Watercolors by the American Pre-Raphaelites
Of special appeal because of its immediacy and intimacy, watercolor is also admired for its unique property of transparency. The Brooklyn Museum’s collection of American watercolors is extensive, but owing to the medium’s vulnerability to light, the paintings can be displayed only infrequently, in relatively short “rotations.”
Through the mid-nineteenth century, the watercolor medium was accorded only a marginal status in the United States because oil painting was deemed the prime exhibition medium for the professionally trained artist. Although in England watercolor enjoyed a more established artistic tradition and popularity, in this country it was primarily associated with the preparatory sketch and with topographical printmaking, illustration, and other applied arts.
The medium’s rise in status in America was largely a result of the influence of the English critic John Ruskin, himself a masterly amateur watercolorist and a champion of watercolor as both a field of study and an exhibition vehicle. In the early 1860s a group of American painters adopted Ruskin’s program, which stressed detailed study from nature in oil and, particularly, in watercolor. The approach of these artists, known as the American Pre-Raphaelites or Ruskinians, is admirably demonstrated in this selection of intricately detailed landscapes and botanically correct still-life paintings.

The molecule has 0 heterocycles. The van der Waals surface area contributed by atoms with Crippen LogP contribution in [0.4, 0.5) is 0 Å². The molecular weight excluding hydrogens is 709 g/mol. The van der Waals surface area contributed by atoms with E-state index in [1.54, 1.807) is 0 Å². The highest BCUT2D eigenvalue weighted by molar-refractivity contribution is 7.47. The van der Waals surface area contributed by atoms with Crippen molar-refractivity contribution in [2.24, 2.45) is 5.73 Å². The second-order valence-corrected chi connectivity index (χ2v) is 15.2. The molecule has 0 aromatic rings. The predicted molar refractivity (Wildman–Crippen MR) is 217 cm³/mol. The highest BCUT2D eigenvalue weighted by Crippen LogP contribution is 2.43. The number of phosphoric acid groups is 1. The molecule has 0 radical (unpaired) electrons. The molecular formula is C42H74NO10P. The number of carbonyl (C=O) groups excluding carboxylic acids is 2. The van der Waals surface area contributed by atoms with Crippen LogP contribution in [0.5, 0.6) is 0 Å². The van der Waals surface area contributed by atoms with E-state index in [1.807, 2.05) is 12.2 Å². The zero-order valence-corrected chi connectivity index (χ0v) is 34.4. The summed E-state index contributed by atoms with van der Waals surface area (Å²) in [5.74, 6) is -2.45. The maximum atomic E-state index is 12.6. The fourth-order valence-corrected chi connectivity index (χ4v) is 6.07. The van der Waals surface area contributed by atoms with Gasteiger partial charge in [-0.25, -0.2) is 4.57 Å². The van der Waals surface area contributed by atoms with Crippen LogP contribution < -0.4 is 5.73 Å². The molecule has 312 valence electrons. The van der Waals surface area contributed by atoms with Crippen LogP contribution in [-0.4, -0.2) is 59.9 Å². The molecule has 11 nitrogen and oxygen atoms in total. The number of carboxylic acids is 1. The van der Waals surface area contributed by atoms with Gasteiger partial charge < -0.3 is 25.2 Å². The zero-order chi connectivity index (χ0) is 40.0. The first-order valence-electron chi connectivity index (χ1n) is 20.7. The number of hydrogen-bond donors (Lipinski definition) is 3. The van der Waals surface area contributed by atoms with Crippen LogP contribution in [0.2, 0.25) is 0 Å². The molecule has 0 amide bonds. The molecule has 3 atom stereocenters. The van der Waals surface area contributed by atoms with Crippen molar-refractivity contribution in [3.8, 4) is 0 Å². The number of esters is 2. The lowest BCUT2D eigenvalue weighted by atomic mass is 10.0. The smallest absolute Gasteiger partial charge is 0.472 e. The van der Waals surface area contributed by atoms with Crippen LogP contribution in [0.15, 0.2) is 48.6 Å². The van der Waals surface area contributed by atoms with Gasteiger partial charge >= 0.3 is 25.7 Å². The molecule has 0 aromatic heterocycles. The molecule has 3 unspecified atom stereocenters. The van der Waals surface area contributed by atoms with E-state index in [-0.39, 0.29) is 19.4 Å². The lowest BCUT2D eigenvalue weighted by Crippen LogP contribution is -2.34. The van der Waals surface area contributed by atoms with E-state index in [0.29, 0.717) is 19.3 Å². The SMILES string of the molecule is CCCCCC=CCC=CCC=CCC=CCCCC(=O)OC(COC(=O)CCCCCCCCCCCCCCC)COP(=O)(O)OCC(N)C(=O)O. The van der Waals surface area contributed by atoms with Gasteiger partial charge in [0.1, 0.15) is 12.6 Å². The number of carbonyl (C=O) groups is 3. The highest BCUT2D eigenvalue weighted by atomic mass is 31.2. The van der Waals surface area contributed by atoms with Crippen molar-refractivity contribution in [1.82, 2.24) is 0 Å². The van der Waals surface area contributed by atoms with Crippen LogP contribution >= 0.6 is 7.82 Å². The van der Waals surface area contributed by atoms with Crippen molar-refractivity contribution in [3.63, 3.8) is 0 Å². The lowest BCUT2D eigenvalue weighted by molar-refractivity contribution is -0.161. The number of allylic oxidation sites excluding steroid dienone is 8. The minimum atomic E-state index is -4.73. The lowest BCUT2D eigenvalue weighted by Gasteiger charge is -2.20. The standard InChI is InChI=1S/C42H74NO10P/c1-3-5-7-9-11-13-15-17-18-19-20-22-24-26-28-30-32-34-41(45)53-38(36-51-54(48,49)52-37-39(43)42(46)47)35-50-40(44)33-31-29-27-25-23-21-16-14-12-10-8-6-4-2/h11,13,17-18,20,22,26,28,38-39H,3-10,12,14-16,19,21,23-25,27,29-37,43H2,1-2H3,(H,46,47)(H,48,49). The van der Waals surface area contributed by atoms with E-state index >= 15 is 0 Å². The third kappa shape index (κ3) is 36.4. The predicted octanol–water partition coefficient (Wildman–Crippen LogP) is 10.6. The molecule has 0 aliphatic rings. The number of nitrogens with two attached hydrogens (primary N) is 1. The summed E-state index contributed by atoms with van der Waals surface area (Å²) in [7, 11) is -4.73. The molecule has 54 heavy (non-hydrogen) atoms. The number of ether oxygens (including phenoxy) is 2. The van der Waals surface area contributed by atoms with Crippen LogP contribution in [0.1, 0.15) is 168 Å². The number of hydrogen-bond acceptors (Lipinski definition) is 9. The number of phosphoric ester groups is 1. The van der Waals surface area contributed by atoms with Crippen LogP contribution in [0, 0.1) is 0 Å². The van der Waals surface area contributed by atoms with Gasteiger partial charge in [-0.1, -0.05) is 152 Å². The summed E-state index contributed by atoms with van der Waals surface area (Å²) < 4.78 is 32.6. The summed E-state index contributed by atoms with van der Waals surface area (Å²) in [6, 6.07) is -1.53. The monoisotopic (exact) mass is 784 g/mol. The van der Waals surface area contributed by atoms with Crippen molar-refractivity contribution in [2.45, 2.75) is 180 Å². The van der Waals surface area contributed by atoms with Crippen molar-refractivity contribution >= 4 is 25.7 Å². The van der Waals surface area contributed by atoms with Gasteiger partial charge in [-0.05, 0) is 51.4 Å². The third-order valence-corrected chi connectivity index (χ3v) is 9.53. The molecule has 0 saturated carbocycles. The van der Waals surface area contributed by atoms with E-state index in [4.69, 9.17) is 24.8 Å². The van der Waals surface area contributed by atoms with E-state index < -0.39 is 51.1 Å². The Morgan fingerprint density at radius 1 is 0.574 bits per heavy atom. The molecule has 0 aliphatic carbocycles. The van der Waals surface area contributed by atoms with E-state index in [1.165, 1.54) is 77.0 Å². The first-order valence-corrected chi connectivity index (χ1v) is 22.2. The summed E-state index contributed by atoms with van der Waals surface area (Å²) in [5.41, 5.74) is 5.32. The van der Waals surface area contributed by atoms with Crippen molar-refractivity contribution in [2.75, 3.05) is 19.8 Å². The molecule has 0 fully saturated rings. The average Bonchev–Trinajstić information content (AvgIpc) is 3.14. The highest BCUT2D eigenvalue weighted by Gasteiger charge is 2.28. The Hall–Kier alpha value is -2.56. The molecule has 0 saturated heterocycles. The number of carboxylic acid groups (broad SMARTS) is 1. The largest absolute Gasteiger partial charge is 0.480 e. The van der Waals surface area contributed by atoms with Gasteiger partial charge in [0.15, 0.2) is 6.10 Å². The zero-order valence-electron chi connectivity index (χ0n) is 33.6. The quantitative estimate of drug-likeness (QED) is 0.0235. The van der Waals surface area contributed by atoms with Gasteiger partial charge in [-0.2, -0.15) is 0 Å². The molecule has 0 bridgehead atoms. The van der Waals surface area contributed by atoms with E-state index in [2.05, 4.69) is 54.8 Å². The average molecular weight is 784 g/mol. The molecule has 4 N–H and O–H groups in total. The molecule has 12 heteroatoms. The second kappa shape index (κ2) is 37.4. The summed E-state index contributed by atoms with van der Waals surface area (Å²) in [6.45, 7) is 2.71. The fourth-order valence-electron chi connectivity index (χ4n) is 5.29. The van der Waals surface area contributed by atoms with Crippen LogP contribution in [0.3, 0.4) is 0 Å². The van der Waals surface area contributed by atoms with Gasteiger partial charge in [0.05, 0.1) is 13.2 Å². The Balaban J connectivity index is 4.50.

The Sketchbooks of William Trost Richards
The Museum has a large collection of paintings and watercolors by the landscape and marine painter William Trost Richards (American, 1833–1905) ranging in date from 1855 to the 1890s. Enriching these holdings are some twenty-five of the artist’s sketchbooks containing drawings that served as the basis for many oils and watercolors. A selection of these easily portable volumes is displayed here. Together with comments from Richards’s own letters, the sketchbooks form a diary of travels in the United States and Europe over five decades. Some subjects are recorded with precision, carefully annotated and dated, and other images are quick sketches. Most are executed in pencil; occasionally Richards used pen and ink, chalks, or watercolor. The artist also used his sketchbooks to develop compositions for paintings or watercolors, drawing on memory and imagination rather than on-site experience.